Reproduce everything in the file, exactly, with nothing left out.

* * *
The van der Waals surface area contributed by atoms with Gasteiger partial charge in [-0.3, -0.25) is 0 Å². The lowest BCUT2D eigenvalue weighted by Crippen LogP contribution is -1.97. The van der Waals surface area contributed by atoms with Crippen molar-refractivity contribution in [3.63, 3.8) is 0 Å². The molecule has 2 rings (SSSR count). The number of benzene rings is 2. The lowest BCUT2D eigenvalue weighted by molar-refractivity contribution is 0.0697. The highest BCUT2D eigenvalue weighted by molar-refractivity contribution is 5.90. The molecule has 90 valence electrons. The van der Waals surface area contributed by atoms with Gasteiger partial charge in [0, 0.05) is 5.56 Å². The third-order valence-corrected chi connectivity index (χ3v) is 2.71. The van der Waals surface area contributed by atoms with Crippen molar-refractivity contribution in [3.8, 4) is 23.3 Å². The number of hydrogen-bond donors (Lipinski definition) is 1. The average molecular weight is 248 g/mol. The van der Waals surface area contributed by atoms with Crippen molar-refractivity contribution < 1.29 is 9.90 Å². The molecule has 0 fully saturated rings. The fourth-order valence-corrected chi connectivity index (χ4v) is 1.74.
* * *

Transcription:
The van der Waals surface area contributed by atoms with Gasteiger partial charge in [-0.3, -0.25) is 0 Å². The lowest BCUT2D eigenvalue weighted by Crippen LogP contribution is -1.97. The van der Waals surface area contributed by atoms with Crippen molar-refractivity contribution in [3.63, 3.8) is 0 Å². The molecule has 2 rings (SSSR count). The number of benzene rings is 2. The lowest BCUT2D eigenvalue weighted by molar-refractivity contribution is 0.0697. The highest BCUT2D eigenvalue weighted by molar-refractivity contribution is 5.90. The molecule has 90 valence electrons. The van der Waals surface area contributed by atoms with Gasteiger partial charge in [0, 0.05) is 5.56 Å². The third-order valence-corrected chi connectivity index (χ3v) is 2.71. The van der Waals surface area contributed by atoms with Crippen molar-refractivity contribution in [3.8, 4) is 23.3 Å². The number of hydrogen-bond donors (Lipinski definition) is 1. The average molecular weight is 248 g/mol. The van der Waals surface area contributed by atoms with Crippen molar-refractivity contribution < 1.29 is 9.90 Å². The molecule has 0 fully saturated rings. The fourth-order valence-corrected chi connectivity index (χ4v) is 1.74.